[Tutor] Re: Critique and a big thanks!

Andrei project5 at redrival.net
Fri Apr 2 15:57:45 EST 2004


Shawhan, Doug (EM, ITS) wrote on Fri, 2 Apr 2004 14:16:40 -0500:

> Tutors, 
> 
<snip>
> The script grew from a simple copy thang to this threaded beast 
> that works way better than I ever thought it would! Thank you 

Perhaps 'beast' is too big a word for what amounts (in Python at least) to
60 lines of code ;). 

> My final question: What would you folks suggest to make this 
> script more simple and easier to read? 

For one thing, I'd get rid of tabs and use 4 spaces per indentation level.
It's proper Python style, though there are of course people who prefer
tabs. If you have a half-decent editor, you won't notice the difference
actually, as you can keep using tabs and the editor converts your tab to 4
spaces. Real tabs look ugly in some mail clients (or they don't appear at
all). E.g. mine indents tabs at 8 spaces, making your code excessively
wide.

Also it's good style to use spaces before and after assignment (=), e.g.
"gathers = []" instead of "gathers=[]".

A general note: you can use forward slashes in paths even on Windows. I
haven't tried on network drives, but it works just fine on local ones. This
should help you get rid of the '\\\\\\\' things.

<snip>
> #create list for thread pool.
> gathers=[]
> 
> #open the .csv file and strip out the linefeeds
> hostguffer=open(host_list,"r")

Using file() instead of open() is the modern way - more intuitive too. The
result works the same.

> hostholder=hostguffer.readlines()

It's good practice to close files after you're finished reading from them.

> hosts=[]
> for host in hostholder:
> 	hosts.append(host[:-1])

There's an alternative (shorter) way of doing this too, by looping directly
over the file:

  hosts = []
  for line in hostguffer: # don't need hostholder
      hosts.append(line[:-1])

or with a list comprehension (even shorter):

  hosts = [ line[:-1] for line in hostguffer ]

> class gather(Thread):
> 	def __init__(self, users, host, destination_directory):
> 		Thread.__init__(self)
> 		self.host=host
> 		self.users=users
> 		self.destination_directory=destination_directory

I'm not a big fan of very long variable names: they're hard to type and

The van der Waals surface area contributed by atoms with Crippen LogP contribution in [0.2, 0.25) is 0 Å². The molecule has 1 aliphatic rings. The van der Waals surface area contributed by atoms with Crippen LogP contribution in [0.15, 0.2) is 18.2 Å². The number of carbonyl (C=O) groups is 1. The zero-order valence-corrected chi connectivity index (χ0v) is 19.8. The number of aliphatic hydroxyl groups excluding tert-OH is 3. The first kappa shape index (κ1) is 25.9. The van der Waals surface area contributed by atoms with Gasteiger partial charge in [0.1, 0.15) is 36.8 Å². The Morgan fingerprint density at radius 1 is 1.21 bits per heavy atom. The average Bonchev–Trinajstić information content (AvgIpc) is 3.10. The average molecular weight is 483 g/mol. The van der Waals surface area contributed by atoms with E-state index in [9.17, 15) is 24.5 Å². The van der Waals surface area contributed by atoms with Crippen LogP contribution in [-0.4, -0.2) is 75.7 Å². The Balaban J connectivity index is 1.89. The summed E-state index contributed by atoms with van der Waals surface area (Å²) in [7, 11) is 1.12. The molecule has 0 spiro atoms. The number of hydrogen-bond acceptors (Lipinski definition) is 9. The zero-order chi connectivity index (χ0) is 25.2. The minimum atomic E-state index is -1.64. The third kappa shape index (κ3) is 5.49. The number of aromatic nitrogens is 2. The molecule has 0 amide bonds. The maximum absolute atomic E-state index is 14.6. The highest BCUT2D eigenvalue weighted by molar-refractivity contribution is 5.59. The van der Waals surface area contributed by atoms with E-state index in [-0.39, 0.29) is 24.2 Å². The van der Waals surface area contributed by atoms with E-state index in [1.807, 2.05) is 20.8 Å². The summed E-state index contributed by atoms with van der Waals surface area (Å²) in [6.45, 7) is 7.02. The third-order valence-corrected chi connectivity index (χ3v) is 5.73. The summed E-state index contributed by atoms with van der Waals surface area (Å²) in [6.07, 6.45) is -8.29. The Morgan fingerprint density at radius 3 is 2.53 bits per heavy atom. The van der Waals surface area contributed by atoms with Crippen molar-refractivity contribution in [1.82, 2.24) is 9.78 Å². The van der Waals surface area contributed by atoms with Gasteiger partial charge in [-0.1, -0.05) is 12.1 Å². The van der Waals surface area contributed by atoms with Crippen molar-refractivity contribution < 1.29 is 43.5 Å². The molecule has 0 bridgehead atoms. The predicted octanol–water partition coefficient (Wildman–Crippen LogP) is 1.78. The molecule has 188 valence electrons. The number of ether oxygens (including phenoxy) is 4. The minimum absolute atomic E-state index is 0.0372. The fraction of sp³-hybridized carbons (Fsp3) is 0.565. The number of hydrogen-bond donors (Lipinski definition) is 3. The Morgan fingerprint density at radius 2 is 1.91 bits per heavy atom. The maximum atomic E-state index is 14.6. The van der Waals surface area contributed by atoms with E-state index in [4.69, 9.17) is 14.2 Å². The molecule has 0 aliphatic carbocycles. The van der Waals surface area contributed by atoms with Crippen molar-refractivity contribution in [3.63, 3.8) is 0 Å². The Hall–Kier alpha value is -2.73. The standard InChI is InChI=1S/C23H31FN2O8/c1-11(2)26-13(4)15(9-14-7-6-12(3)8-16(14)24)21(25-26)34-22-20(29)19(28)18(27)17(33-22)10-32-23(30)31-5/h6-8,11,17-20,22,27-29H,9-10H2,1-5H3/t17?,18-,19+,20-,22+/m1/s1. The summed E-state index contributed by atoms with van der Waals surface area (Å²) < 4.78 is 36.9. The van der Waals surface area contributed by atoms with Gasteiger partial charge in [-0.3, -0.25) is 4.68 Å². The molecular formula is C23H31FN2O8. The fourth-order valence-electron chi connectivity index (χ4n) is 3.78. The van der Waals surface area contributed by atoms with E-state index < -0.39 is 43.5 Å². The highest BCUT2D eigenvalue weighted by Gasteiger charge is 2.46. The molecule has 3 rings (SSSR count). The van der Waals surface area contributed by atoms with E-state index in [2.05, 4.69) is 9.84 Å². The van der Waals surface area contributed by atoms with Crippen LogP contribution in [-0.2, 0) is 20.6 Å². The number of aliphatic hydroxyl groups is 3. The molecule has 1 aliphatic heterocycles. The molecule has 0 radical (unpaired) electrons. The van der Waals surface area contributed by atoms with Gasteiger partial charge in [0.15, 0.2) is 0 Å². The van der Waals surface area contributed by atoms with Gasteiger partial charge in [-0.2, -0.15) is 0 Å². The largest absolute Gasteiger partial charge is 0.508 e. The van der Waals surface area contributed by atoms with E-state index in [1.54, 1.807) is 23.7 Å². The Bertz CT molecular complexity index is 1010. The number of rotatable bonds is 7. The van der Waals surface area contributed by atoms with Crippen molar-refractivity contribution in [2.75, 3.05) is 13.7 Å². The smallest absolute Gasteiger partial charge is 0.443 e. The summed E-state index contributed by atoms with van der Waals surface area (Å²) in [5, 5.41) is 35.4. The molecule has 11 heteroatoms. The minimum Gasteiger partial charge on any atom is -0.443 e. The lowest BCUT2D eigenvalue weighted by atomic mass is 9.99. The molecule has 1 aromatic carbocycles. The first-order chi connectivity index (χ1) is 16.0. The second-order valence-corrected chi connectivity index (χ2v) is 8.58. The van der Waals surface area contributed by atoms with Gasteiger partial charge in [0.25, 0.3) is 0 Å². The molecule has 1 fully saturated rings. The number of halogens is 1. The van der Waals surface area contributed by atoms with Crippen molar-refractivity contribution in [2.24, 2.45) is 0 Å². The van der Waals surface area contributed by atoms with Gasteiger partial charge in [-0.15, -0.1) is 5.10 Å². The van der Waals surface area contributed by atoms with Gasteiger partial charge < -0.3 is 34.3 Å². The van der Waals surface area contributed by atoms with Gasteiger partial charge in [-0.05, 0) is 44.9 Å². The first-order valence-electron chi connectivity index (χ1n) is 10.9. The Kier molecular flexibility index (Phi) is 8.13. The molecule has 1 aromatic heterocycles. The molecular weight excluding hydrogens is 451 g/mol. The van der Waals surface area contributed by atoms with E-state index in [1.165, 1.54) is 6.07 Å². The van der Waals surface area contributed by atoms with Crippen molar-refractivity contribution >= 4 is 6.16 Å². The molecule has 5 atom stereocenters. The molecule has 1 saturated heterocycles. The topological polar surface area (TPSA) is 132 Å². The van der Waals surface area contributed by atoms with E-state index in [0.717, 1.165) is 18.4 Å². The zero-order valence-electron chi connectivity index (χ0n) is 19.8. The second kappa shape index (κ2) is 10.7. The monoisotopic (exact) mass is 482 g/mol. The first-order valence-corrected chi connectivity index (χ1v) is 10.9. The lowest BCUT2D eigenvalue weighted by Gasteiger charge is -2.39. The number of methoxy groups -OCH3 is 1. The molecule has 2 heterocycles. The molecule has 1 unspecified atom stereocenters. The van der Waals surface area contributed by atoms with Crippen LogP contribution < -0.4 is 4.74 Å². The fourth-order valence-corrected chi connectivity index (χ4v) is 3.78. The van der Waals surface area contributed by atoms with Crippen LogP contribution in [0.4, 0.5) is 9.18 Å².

they make lines very long. 'dest_dir' for example would be basically every
bit as clear as 'destination_directory', at one third its size.

<snip>
> 			#strip extraneous pathname info from username. 
> 			#Assumes all hostnames are the same length
> 			username=user[21:] 

Generally speaking it's not good to have magic numbers in the code. 21 here
is a magic number and should either be a global constant, or be determined
at runtime based on the location of some char in user, whichever is best
for you.
In you particular case it doesn't really matter, but imagine you have a
similar loop in 10 places in your code and suddenly for whatever reason
user names start at position 23 instead of 21. Using a magic number means
you'd have to go and change all 10 places manually. If you'd used a global
constant, you would only have to change a single value (that of the
constant). If you'd written code to determine the position of the username
at runtime, you wouldn't have to change anything.

> 			collection_path="%s\\MYDOCU~1\\Exchange\\"%user
> 			mailbox_list=[]

You don't seem to use mailbox_list anywhere, so you should remove it.

> 			mailboxes=glob.glob("%s*.pst"%collection_path)
> 			if mailboxes !=[]:

An empty list is automatically interpreted as False in a boolean context,
while any non-empty list is interpreted as True. So you could just as well
write:

    if mailboxes: # means "if mailboxes isn't an empty list"
        # do stuff

The same neat shortucut is also available for other data types, e.g.
    
    username = raw_input('What is your name?\n > ').strip()
    # username now is a string, but it might have length 0
    if username: # means the same as 'if username != "" '
        # code which gets executed if a real user name was specified

> 				#create pathname on storage host!
> 				storage_path="%s\\%s\\%s\\"%(self.destination_directory,self.host, username)

The os.path module has a nice function called join():

>>> import os.path
>>> os.path.join('a', 'b', 'c')
'a\\b\\c'

It looks better than the string formatting option and it's less cumbersome
to modify if at some point it's necessary to add/remove a subdirectory in
that path.

> 				os.system("mkdir %s"%storage_path)

Python has batteries for this task: os.mkdir() (or os.makedirs() if you
want recursive directory creation).

> 				os.system("copy /Y %s*.pst %s"%(collection_path, storage_path))
> 				#we'll just copy the addressbooks too, for smarts
> 				os.system("copy /Y %s*.pab %s"%(collection_path, storage_path))

The shutil module has functions for copying files. In this case it's
probably easier to use the DOS commands though, since shutil doesn't
support wildcards AFAIK. But e.g. when you intend to write cross-plaform
code, os.system really should be avoided :).

> def count_active():
>     #returns the number of living threads
>     num_active = 0
>     for g in gathers:
>         if g.isAlive():
>             num_active += 1
>     print "%d alive" % num_active
>     return num_active

This one-liner should work as well (though it's doubtful it's clearer than
your solution):

  num_active = len([ g for g in gathers if g.isAlive() ])

-- 
Yours,

Andrei

=====
Real contact info (decode with rot13):
cebwrpg5 at jnanqbb.ay. Fcnz-serr! Cyrnfr qb abg hfr va choyvp cbfgf. V ernq
gur yvfg, fb gurer'f ab arrq gb PP.




More information about the Tutor mailing list